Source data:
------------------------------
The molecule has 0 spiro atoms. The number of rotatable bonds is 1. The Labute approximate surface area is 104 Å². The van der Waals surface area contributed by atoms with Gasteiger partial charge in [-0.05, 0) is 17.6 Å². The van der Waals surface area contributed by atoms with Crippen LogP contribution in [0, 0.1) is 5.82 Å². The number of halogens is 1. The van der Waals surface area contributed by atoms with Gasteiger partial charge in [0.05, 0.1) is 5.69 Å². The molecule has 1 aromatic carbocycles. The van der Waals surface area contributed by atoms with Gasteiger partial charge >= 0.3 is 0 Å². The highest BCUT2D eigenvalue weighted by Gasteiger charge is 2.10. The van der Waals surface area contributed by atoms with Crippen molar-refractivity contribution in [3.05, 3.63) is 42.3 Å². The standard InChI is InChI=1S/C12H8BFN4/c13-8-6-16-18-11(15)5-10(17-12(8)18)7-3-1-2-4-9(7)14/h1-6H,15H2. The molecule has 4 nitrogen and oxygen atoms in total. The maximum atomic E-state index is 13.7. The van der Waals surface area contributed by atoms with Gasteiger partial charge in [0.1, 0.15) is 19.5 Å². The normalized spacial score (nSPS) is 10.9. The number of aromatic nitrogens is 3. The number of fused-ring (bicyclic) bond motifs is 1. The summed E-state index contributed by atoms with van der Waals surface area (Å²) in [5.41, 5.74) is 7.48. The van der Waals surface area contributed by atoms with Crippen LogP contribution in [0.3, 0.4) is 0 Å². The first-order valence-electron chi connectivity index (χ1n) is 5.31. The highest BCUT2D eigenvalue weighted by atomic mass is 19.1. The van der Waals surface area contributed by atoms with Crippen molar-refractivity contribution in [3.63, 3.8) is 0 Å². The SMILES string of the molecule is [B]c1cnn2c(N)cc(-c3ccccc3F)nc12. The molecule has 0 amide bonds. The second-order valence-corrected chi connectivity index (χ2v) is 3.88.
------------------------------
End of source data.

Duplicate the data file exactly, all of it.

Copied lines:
The molecule has 0 spiro atoms. The number of rotatable bonds is 1. The Labute approximate surface area is 104 Å². The van der Waals surface area contributed by atoms with Gasteiger partial charge in [-0.05, 0) is 17.6 Å². The van der Waals surface area contributed by atoms with Crippen LogP contribution in [0, 0.1) is 5.82 Å². The number of halogens is 1. The van der Waals surface area contributed by atoms with Gasteiger partial charge in [0.05, 0.1) is 5.69 Å². The molecule has 1 aromatic carbocycles. The van der Waals surface area contributed by atoms with Gasteiger partial charge >= 0.3 is 0 Å². The highest BCUT2D eigenvalue weighted by Gasteiger charge is 2.10. The van der Waals surface area contributed by atoms with Crippen molar-refractivity contribution in [3.05, 3.63) is 42.3 Å². The standard InChI is InChI=1S/C12H8BFN4/c13-8-6-16-18-11(15)5-10(17-12(8)18)7-3-1-2-4-9(7)14/h1-6H,15H2. The molecule has 4 nitrogen and oxygen atoms in total. The maximum atomic E-state index is 13.7. The van der Waals surface area contributed by atoms with Gasteiger partial charge in [0.1, 0.15) is 19.5 Å². The normalized spacial score (nSPS) is 10.9. The number of aromatic nitrogens is 3. The number of fused-ring (bicyclic) bond motifs is 1. The summed E-state index contributed by atoms with van der Waals surface area (Å²) in [5.41, 5.74) is 7.48. The van der Waals surface area contributed by atoms with Crippen LogP contribution in [0.3, 0.4) is 0 Å². The first-order valence-electron chi connectivity index (χ1n) is 5.31. The highest BCUT2D eigenvalue weighted by atomic mass is 19.1. The van der Waals surface area contributed by atoms with Crippen molar-refractivity contribution in [3.63, 3.8) is 0 Å². The SMILES string of the molecule is [B]c1cnn2c(N)cc(-c3ccccc3F)nc12. The molecule has 0 amide bonds. The second-order valence-corrected chi connectivity index (χ2v) is 3.88.